An explosion in interest in daily fantasy sports a few years ago shows no signs of slowing down. DFS offers typical fantasy baseball action with a much faster payout – rather than competing against a few friends for an entire season; you can go head-to-head against a stranger in a contest based on a single day’s play.
This post isn’t just for DFS newbies – it’s great for anyone to read as a refresher before the season or as a guide to the sport of baseball for DFS players used to other markets. Here are my top DFS baseball tips, in no particular order:
Protect Your Money
The constant action available to DFS players is a blessing and a curse. On the one hand, the long MLB season means months of literally daily play opportunities.
On the other hand, it’s possible for newcomers or people without a ton of fantasy experience to lose a lot of money in a short amount of time. Establishing and following a budget is probably more important in daily fantasy contests than sports betting or casino gambling, just because of the frequency of the contests.
First, set your timeline. Planning to bet the entire six-month regular season is a good place to start.
I like to play a maximum of two contests a week during the regular season, so I know that as long as I don’t go over that two-contest price, I won’t blow my budget.
Make an Investment in Data
I know I just told you to protect your money and stick to a bankroll. That’s why it’s funny that I’m about to tell you to spend a little money on something that might seem frivolous – DFS tools.
You don’t necessarily have to spend a ton of money on things like expert picks (which are usually garbage anyway) or insider information – I’m just suggesting that you find some subscription-only tools that help inform your researching and drafting.
Here’s a few DFS tools that cost a little bit of cash but are worth a consideration if you really want to up your DFS baseball game:
FanGraphs – You can use FanGraphs for free or spend $3 a month to support their work and get rid of ads. I say chipping in the $20 or so per season is worth it, considering what you get. A ridiculous barrage of MLB data available for your manipulation. It’s not just good data, though – analysis available at FanGraphs is among the best in the business.
Rotoballer – Another site with a free/premium model, you can totally take advantage of the free content here, though what’s available at the $30/month price point goes much further. I’d put Rotoballer’s pitcher-vs-batter content up against the best stuff at FanGraphs. Worth a look even if you don’t want to spend money.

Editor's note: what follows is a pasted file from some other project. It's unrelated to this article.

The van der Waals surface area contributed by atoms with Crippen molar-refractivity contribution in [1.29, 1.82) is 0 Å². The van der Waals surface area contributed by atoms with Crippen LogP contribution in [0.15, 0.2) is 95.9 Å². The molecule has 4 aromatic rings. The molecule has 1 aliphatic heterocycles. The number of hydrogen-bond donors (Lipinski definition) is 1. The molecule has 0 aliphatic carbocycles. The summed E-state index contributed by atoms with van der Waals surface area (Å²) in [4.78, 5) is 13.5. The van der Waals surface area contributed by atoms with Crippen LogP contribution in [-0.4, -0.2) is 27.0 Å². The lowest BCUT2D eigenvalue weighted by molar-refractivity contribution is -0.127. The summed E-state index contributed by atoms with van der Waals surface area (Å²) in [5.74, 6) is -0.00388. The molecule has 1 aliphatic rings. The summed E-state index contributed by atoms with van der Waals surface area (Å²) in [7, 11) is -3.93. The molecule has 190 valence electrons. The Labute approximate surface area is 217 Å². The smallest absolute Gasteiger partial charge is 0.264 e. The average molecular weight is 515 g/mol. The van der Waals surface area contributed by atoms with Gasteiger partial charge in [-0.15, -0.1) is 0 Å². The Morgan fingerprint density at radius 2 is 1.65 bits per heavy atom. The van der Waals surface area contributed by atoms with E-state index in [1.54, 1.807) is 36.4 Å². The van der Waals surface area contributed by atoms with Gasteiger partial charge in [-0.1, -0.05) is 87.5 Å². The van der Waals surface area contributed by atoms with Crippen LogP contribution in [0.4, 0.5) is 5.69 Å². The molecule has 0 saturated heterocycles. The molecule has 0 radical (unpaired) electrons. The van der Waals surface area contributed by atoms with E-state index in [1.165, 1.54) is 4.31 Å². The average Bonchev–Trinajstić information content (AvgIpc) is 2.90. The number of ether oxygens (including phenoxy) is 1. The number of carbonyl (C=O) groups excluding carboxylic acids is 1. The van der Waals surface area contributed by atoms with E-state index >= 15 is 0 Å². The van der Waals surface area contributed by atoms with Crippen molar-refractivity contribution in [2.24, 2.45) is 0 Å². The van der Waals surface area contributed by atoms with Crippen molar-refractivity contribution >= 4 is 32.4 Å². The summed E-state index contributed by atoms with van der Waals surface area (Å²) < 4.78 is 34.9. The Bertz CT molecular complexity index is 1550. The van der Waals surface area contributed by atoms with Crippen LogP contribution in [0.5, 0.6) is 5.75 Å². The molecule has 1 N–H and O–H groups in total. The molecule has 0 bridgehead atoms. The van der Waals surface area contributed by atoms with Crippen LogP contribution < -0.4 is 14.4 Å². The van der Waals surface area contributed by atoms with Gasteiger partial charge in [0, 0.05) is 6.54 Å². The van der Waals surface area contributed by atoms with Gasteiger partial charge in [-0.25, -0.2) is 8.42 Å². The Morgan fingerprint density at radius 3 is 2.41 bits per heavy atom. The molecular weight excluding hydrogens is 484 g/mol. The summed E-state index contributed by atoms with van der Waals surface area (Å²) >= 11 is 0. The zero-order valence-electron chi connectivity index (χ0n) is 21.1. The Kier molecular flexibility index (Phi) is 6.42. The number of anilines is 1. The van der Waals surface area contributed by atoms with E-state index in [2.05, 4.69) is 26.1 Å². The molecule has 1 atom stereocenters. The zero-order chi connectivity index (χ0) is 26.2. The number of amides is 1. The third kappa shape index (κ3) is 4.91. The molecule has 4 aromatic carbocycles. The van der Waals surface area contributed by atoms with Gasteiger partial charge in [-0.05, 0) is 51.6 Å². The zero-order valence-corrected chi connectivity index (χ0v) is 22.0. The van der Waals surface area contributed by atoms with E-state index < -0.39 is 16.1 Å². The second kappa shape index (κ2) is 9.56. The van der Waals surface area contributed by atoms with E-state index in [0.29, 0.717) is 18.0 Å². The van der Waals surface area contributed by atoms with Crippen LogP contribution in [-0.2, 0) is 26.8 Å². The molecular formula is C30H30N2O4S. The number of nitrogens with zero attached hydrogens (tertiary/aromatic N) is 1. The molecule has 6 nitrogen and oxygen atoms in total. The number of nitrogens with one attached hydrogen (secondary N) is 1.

The Bat – A season pass to The Bat is $175 for 7 months access, or about $6.25 a week. I’ve not used this content personally, but I’ve read about it all over the place and a couple of my DFS baseball buddies swear by it. It looks to me like a lot of deep mathematical analysis, picks, lineup suggestions, and the like.
Establish a DFS MLB Routine
This is especially important if you’re going to bet multiple times a week. I know guys who bet basically every day during the MLB season, and they’re about the most routine-oriented guys I know.
Next, I pick a contest. Do I want to play multiple entries? Am I looking for a specific prize pool or allocation? Depending on my mood and my thoughts on the games, I may go for a GPP or a cash game or skip betting entirely.
Now I do some basic research. I have a small collection of stats that I focus on, which speeds up the process. I’ve developed this over the years of playing, and I’ve written about most of it in the past. Your own research process will depend on your play philosophy and experience and a million other factors.
After researching, I use a lineup optimizer. I pay a little money for a toolkit that includes an excellent lineup optimizer that helps me make sure I’m setting myself up for success. Basically, this tool eliminates what would be hours and hours of number-crunching and helps me identify potentially advantageous lineups.
Finally, I submit my lineup. I’ve stuck to my budget, research my picks, found a contest I like, and turned in a confident lineup. There’s nothing else to do but wait for the game to start.
Know When (and How) to Stack
DFS bettors often talk about stacking players – what does that mean? Stacking means putting three or more players from the same team into a lineup. Some sites and game situations may allow bettors to stack as many as six players from the same roster.
As for how else to identify good stacking opportunities, DFS tools sites have lots of ways to help you identify potentially good stacks, and many of these tools are totally free. Just know that your opponents have access to the same information you do.
Score with Slumping Bats
Succeeding at DFS contests usually means finding value. Slumping hitters – guys with big bats who have fallen into a bit of a funk – are of then the highest-value players on the board.
It’s common to see guys with cool bats drop a few grand in salary over the short-term. Picking up Mike Trout for $4,800 the day he climbs out of a slump and scores 28 DFS points is a surefire strategy for ending in the money.
You should be playing DFS baseball because it’s fun, because it adds to your enjoyment of the game and provides a spark that keeps baseball fresh and alive.
Remember that the DFS sites all prevent their whales from playing in games below the $5 entry level. Follow your budget and your research routine and think of your DFS bankroll as an entertainment expense.